Voss and colleagues wanted to find out if targeting a hippocampal brain network could reliably improve memory. Since the hippocampus is buried deep within the brain and inaccessible to TMS, they tried to reach it indirectly by stimulating the left lateral parietal cortex, which connects to the left hippocampus. First author Jane Wang delivered high-frequency, repetitive TMS to this parietal region in 16 healthy young adult volunteers for 20 minutes on five consecutive days. As a control, the same participants also received five days of sham TMS, administered at sub-threshold intensity, either one week before or after the treatment condition.
At baseline and one day after treatment ended, the volunteers took tests that evaluated several cognitive domains. For associative memory, participants had to remember words paired with faces. After TMS treatment, but not sham, participants remembered 30 percent more pairs than at baseline. Other cognitive abilities, such as attention and language, did not change. The participants felt a sensation from the TMS device in both the active and sham conditions.
To see if these improved scores correlated with changes in connectivity, the authors used functional MRI (fMRI). Compared with baseline, hippocampal activity after TMS correlated more strongly with activity in four other brain regions: the precuneus, fusiform/parahippocampal cortex, superior parietal cortex, and left lateral parietal cortex. These regions are thought to form part of an associative memory network centered on the hippocampus (see Kahn et al., 2008; Andrews-Hanna et al., 2010). As expected, the participants who experienced the greatest boost in functional connectivity in this network also improved the most on the associative memory test, the researchers reported.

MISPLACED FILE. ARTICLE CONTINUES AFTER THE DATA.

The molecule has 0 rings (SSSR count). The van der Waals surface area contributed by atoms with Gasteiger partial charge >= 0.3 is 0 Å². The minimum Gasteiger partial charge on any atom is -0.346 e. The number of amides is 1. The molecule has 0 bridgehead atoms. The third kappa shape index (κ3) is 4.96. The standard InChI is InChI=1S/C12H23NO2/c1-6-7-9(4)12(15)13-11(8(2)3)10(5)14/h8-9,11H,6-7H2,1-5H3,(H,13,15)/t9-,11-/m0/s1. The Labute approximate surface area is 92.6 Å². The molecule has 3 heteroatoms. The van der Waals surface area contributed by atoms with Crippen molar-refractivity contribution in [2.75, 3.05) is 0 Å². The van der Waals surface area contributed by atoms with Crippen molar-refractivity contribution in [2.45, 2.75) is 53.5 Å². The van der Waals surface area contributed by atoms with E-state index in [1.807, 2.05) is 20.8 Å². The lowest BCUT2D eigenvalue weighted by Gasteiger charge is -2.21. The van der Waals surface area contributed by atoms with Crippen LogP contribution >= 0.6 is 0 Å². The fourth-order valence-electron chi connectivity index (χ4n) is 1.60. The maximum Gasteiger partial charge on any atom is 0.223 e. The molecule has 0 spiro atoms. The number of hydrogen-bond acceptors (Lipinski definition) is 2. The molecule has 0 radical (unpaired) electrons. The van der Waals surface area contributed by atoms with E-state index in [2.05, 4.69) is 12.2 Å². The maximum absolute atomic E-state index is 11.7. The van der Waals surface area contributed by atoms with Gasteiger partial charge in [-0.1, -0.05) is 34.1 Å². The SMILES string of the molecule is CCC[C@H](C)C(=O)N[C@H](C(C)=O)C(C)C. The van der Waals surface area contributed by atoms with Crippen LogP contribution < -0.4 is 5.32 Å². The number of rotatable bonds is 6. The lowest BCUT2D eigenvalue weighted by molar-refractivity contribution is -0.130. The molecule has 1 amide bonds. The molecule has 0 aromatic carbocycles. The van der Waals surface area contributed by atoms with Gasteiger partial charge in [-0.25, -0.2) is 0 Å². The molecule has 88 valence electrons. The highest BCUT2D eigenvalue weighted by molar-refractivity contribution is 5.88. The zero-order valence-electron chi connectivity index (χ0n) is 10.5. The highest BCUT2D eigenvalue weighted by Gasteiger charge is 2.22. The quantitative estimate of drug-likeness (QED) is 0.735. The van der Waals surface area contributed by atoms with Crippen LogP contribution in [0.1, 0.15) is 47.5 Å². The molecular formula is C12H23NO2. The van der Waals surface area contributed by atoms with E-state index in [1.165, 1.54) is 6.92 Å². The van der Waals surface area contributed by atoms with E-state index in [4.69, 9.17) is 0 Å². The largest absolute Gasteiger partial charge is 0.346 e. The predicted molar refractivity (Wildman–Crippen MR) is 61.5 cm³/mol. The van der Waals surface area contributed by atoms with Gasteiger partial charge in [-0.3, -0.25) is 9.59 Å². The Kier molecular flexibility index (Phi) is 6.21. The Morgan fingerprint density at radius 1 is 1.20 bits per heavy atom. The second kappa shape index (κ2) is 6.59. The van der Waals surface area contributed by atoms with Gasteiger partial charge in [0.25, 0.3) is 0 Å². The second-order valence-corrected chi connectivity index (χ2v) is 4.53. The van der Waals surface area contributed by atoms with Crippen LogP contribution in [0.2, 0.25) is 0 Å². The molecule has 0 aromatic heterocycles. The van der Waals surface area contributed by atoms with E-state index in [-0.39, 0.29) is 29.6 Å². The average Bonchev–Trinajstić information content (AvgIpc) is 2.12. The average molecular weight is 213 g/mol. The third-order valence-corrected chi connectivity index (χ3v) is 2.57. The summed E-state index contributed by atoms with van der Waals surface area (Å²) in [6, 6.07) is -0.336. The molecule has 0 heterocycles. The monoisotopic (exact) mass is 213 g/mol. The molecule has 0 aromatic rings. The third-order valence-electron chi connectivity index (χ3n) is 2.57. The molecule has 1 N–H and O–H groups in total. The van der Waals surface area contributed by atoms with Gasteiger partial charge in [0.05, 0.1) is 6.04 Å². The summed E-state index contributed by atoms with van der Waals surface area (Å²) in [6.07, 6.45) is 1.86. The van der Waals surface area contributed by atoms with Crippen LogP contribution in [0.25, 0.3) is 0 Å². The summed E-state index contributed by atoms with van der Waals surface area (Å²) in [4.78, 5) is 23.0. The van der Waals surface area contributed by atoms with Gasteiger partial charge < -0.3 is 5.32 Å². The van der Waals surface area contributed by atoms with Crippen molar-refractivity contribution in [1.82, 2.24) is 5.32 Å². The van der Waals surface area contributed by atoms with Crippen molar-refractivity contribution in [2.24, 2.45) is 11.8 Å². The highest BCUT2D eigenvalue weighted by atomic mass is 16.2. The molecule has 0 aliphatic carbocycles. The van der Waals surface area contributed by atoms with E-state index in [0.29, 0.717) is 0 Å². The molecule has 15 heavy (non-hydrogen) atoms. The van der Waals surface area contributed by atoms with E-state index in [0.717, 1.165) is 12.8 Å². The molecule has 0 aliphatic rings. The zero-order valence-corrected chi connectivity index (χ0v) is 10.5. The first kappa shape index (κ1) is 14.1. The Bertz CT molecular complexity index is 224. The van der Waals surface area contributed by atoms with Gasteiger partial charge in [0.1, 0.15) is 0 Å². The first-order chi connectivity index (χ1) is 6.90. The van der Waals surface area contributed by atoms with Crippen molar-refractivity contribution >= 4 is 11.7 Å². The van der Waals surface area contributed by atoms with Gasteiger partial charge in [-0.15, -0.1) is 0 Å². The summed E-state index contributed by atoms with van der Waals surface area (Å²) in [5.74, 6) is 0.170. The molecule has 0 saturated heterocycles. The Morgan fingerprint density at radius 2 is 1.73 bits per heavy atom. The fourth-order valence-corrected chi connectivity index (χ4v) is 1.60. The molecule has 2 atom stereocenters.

In future work, the authors will determine how long the effects of TMS last, and whether they can enhance memory more with longer periods of stimulation. They also plan to try the protocol in older adults, and then in people with memory deficits to see if these populations also benefit. Voss noted that it would be premature to try this technique in AD patients, since researchers do not yet know exactly what TMS does to the brain, and how it might affect circuits that are ravaged by disease. He believes Neuronix may have moved its protocol into AD populations quite quickly, before thoroughly vetting its safety. TMS carries a known risk of seizures, although this is small when following international guidelines for use (see Wassermann, 1998; Rossi et al., 2009).
Additional studies might further characterize how stimulation of this hippocampal network affects memory, Staresina suggested. Does it strengthen other forms of episodic memory, such as recognition of new objects? Can it cause a spike on the memory tests frequently used in AD research? Could modulation of the DMN also be used to weaken memories? In some conditions, such as post-traumatic stress disorder, unwanted memories cause problems. “This [research] opens exciting new avenues,” Staresina wrote.—Madolyn Bowman Rogers.